1932

Abstract

Cellular decision making is the process whereby cells choose one developmental pathway from multiple possible ones, either spontaneously or due to environmental stimuli. Examples in various cell types suggest an almost inexhaustible plethora of underlying molecular mechanisms. In general, cellular decisions rely on the gene regulatory network, which integrates external signals to drive cell fate choice. The search for general principles of such a process benefits from appropriate biological model systems that reveal how and why certain gene regulatory mechanisms drive specific cellular decisions according to ecological context and evolutionary outcomes. In this article, we review the historical and ongoing development of the phage lambda lysis–lysogeny decision as a model system to investigate all aspects of cellular decision making. The unique generality, simplicity, and richness of phage lambda decision making render it a constant source ofmathematical modeling–aided inspiration across all of biology. We discuss the origins and progress of quantitative phage lambda modeling from the 1950s until today, as well as its possible future directions. We provide examples of how modeling enabled methods and theory development, leading to new biological insights by revealing gaps in the theory and pinpointing areas requiring further experimental investigation. Overall, we highlight the utility of theoretical approaches both as predictive tools, to forecast the outcome of novel experiments, and as explanatory tools, to elucidate the natural processes underlying experimental data.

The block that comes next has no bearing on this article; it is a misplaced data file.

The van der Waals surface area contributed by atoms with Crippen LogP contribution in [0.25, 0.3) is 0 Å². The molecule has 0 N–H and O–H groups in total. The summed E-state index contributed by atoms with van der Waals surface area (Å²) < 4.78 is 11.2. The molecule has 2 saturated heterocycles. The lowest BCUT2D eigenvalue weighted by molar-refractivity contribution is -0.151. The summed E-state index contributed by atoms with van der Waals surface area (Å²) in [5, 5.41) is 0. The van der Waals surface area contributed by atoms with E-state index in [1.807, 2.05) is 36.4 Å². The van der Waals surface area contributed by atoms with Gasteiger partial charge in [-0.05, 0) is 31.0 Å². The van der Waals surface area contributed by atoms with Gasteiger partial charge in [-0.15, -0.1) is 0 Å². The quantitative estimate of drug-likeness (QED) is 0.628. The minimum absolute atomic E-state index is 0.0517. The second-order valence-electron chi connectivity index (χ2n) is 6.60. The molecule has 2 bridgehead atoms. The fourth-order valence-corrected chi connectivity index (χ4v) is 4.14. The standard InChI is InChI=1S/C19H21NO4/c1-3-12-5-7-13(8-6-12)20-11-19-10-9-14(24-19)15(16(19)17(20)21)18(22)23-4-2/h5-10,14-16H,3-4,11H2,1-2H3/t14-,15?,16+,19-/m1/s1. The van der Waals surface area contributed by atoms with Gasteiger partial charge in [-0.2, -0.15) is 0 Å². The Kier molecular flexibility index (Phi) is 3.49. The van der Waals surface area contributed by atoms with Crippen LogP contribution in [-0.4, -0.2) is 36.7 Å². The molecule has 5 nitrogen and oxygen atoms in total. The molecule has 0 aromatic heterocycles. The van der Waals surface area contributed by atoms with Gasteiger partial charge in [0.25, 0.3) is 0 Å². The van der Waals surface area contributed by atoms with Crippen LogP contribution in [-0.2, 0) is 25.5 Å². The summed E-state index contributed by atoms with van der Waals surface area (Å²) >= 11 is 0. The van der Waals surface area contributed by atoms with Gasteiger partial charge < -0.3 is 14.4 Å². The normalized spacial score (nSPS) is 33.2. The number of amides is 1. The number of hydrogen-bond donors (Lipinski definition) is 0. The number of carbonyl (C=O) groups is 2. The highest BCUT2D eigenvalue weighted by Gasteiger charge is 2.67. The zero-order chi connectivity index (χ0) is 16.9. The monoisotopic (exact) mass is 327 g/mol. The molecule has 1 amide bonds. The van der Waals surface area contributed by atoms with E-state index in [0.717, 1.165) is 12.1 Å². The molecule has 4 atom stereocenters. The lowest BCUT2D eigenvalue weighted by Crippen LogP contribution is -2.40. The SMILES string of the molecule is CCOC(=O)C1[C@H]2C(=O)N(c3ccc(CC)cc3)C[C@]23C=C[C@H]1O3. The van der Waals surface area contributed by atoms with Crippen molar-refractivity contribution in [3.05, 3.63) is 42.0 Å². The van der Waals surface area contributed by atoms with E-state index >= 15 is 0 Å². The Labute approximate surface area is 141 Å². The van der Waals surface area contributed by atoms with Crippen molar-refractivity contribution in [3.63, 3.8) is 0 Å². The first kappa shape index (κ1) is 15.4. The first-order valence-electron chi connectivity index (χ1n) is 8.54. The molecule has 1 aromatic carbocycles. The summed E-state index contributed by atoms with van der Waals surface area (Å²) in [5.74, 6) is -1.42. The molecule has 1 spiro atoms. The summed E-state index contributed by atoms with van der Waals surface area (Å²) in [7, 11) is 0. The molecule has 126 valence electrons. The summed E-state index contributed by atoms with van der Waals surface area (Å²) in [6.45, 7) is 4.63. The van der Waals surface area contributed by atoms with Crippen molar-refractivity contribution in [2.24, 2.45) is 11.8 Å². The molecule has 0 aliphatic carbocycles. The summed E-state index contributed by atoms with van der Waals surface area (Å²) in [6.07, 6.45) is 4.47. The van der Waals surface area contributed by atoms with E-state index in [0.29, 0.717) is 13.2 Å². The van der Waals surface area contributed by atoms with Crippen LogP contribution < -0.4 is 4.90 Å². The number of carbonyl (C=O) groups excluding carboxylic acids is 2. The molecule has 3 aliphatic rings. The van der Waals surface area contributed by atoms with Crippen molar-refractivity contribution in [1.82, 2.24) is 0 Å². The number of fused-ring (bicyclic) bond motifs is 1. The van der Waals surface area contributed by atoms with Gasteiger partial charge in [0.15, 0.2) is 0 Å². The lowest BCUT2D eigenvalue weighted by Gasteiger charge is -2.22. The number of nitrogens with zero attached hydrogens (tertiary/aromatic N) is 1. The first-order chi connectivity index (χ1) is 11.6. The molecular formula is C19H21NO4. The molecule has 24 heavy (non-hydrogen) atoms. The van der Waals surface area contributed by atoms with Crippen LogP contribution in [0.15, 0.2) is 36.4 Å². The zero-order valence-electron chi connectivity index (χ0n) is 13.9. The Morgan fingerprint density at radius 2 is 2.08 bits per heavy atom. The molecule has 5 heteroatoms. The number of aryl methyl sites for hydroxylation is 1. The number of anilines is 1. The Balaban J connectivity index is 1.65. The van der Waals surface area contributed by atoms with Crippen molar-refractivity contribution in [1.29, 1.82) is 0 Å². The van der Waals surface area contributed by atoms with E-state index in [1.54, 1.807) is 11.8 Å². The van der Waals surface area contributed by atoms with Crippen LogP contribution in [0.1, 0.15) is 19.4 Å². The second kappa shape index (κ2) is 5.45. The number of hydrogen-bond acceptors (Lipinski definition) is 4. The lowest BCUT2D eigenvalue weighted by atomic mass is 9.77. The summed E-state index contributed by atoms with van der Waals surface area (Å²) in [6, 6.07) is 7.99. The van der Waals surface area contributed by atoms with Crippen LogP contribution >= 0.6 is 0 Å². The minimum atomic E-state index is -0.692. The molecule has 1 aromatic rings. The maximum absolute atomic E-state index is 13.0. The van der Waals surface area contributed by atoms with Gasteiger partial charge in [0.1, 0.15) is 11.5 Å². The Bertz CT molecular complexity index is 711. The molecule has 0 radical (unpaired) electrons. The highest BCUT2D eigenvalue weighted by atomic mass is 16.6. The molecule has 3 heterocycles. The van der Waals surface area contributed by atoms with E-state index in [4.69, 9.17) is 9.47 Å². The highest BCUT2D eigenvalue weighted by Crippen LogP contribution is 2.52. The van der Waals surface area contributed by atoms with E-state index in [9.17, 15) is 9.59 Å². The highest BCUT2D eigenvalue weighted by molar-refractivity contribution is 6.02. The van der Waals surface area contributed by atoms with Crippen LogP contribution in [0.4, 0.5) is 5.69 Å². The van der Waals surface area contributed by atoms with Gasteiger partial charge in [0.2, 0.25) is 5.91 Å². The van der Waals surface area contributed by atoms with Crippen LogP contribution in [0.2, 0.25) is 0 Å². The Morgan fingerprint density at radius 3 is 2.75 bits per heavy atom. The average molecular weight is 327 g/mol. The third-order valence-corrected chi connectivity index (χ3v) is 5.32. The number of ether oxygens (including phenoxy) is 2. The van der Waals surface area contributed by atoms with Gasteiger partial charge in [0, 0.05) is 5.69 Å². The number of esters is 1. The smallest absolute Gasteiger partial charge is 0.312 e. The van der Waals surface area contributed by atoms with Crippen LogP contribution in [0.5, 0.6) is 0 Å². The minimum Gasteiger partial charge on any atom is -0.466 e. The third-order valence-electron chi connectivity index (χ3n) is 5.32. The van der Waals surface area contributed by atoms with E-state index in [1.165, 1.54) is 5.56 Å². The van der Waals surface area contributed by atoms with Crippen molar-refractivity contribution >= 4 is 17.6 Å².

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2021-05-06
2024-06-24
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